The super-roomy, free-form pool is shaded by palm trees and looks out towards the surrounding valley. There are plenty of loungers and parasols, plus a swim-up bar (open 9am–9pm) mixing mocktails (it’s unlicensed) and serving light snacks. For little swimmers, there’s a separate covered shallow pool with a water fountain. It’s manned by lifeguards at all times and a little cart sells armbands and sunscreen. The main pool is open 7am–9pm, and the kids’ pool 9am–7pm.


Anantara   Anantara Qasr Al Sarab's sumptuous Anantara Thai spa is set among aromatic hanging gardens and around a peaceful courtyard filled with trickling fountains. There's no messing here: it's equipped with a hammam tiled in royal blue and gold, a sauna, two Jacuzzis, two steam rooms, an ice room and six lavish treatment rooms, four of which are for both Mr Smith and his missus. There are also two outdoor salas for private yoga. All therapists are Thai and, as per UAE law, women are always treated by female therapists and men male therapists. The wide range of treatments includes exotic wraps, jet-lag-combating herbal compress massage, floral foot rituals, milk baths, scrubs and OPI manicure and pedicures. Spa treatments are also offered in your room and the spa is open to over-8s for tween or teen pedis or wraps.


Yes, the mercury can soar to over 40 degrees in mid-summer (so don’t skimp on the factor 50) but the desert gets cold at night: pack some lightweight, long-sleeved numbers for alfresco dining. If you’re planning on visiting local villages on a Liwa tour, women will need to cover their shoulders and knees.

Book ahead

Book babysitting and spa treatments at least 24 hours ahead, and all other activities as far in advance as you can. The dawn yoga sessions in the desert are particularly popular – they get booked up a month in advance.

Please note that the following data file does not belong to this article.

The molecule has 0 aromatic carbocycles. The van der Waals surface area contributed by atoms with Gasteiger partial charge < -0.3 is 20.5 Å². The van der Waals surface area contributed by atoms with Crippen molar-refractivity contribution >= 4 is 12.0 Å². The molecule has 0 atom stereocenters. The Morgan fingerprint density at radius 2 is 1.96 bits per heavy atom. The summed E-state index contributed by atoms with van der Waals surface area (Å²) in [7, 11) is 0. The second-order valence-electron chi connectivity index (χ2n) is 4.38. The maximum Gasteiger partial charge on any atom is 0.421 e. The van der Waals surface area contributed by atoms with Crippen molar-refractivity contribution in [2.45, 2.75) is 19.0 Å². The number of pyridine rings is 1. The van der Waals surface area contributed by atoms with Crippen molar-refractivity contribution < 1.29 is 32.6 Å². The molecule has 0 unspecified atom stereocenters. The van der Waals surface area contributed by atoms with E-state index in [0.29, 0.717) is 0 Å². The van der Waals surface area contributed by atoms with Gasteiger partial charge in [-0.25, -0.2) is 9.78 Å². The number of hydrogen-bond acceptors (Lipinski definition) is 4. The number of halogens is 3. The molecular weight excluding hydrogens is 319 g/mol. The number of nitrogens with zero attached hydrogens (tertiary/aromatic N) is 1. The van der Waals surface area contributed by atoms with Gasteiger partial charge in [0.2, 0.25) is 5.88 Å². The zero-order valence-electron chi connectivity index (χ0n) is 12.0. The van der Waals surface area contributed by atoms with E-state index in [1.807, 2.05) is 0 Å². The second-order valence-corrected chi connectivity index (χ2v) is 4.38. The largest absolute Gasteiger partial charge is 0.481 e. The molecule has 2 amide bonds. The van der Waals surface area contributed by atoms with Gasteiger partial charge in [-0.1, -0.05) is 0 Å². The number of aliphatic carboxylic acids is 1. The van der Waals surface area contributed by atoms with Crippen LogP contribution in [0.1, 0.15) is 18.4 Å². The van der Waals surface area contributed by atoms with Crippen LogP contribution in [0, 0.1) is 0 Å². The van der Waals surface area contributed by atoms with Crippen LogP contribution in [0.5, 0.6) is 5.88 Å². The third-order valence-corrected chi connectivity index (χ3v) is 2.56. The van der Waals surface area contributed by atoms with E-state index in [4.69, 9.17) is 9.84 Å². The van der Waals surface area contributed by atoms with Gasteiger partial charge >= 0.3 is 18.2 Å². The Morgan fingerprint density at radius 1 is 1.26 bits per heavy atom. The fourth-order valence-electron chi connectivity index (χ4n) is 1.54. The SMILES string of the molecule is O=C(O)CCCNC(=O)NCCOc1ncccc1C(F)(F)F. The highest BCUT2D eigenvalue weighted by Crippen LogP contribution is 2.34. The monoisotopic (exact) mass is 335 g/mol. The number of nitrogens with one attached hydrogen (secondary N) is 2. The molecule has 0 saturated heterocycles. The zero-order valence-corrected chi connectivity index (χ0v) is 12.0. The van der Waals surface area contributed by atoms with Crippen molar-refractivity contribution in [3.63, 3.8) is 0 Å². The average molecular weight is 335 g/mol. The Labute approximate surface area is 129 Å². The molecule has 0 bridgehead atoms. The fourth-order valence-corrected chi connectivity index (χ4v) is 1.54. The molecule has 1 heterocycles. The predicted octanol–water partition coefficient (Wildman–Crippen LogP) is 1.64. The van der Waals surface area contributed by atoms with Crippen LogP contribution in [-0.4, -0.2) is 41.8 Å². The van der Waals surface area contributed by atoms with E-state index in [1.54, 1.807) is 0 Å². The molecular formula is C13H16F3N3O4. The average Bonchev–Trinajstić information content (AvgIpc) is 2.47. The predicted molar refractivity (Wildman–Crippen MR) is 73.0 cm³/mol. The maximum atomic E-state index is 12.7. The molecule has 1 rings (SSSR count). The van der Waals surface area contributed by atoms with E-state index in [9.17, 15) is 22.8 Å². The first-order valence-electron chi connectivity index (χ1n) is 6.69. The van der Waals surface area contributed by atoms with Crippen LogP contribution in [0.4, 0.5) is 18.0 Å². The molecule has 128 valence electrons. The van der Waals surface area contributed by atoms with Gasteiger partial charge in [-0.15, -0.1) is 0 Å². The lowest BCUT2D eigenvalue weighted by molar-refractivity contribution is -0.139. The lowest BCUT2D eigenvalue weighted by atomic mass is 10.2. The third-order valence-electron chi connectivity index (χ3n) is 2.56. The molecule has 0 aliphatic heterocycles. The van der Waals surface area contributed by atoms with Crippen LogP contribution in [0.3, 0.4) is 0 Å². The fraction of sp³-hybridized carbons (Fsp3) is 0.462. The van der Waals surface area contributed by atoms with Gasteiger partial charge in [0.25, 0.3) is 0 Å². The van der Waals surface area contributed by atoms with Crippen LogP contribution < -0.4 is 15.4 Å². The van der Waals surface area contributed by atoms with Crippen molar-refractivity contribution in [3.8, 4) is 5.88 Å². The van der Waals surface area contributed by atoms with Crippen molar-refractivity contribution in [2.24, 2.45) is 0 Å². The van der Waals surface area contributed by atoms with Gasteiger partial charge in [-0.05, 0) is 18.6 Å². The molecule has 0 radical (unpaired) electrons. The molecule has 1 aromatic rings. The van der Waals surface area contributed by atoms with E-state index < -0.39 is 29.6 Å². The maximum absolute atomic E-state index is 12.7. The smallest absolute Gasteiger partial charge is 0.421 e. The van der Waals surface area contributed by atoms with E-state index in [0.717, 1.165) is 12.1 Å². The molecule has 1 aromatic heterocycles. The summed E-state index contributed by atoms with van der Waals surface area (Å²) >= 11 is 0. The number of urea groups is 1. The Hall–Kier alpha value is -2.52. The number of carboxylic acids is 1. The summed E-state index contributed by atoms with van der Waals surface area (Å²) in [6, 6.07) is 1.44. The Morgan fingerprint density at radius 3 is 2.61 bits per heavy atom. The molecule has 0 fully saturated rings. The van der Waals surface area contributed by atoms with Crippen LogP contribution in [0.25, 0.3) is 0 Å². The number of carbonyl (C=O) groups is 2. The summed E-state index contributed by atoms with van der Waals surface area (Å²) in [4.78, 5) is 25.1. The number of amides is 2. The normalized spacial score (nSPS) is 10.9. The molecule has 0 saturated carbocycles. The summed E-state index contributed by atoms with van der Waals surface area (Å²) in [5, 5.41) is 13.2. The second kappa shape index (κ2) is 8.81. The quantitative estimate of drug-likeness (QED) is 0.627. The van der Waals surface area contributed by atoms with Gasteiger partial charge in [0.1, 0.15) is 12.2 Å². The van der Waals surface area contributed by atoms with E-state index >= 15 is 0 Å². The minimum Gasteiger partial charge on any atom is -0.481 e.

Food and drink

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Qasr Al Sarab Desert Resort by Anantara – Desert – UAE


Al Waha (the 'Oasis') offers all-day dining indoors under the air-conditioning or outside on an airy terrace overlooking the dunes. Its breakfast buffet is gargantuan (made-to-order eggs and omelettes, Emirati pancakes, bacon, sausages, home-made hash browns, plus unlimited fresh fruit, breads, pastries and cakes). Lunch and dinner take in Middle Eastern as well as international cuisines, but whether you want a sarnie or a shawarma, it’ll be made to order by one of the chefs at the live cooking stations (good for tailoring teatime to fussy tots). Some evenings feature traditional dance displays – easily avoidable if that’s not your cup of (mint) tea. Overlooking the pool from its terrace, and especially pretty at night, is Al Ghadeer, with an open-plan kitchen and Italian/Spanish influences. Try the tagliata of beef with pont neuf potatoes or jumbo crab salad. It's also good for kids’ toasties during the day. Upscale steakhouse and rooftop bar Suhail is open for sunset cocktails (from 7pm) and à la carte dining (7pm–11pm). The bar here means business: its walk-in wine cellar counts 120 bins, and the choice of beef includes Australian Blackmore – the world’s finest. But the best treat of all? A private, bespoke four-course champagne dinner for two in a torch-lit, cushion-filled and comfy Bedouin tent, your only other companions a butler, fire pit and the endless sunbaked sands.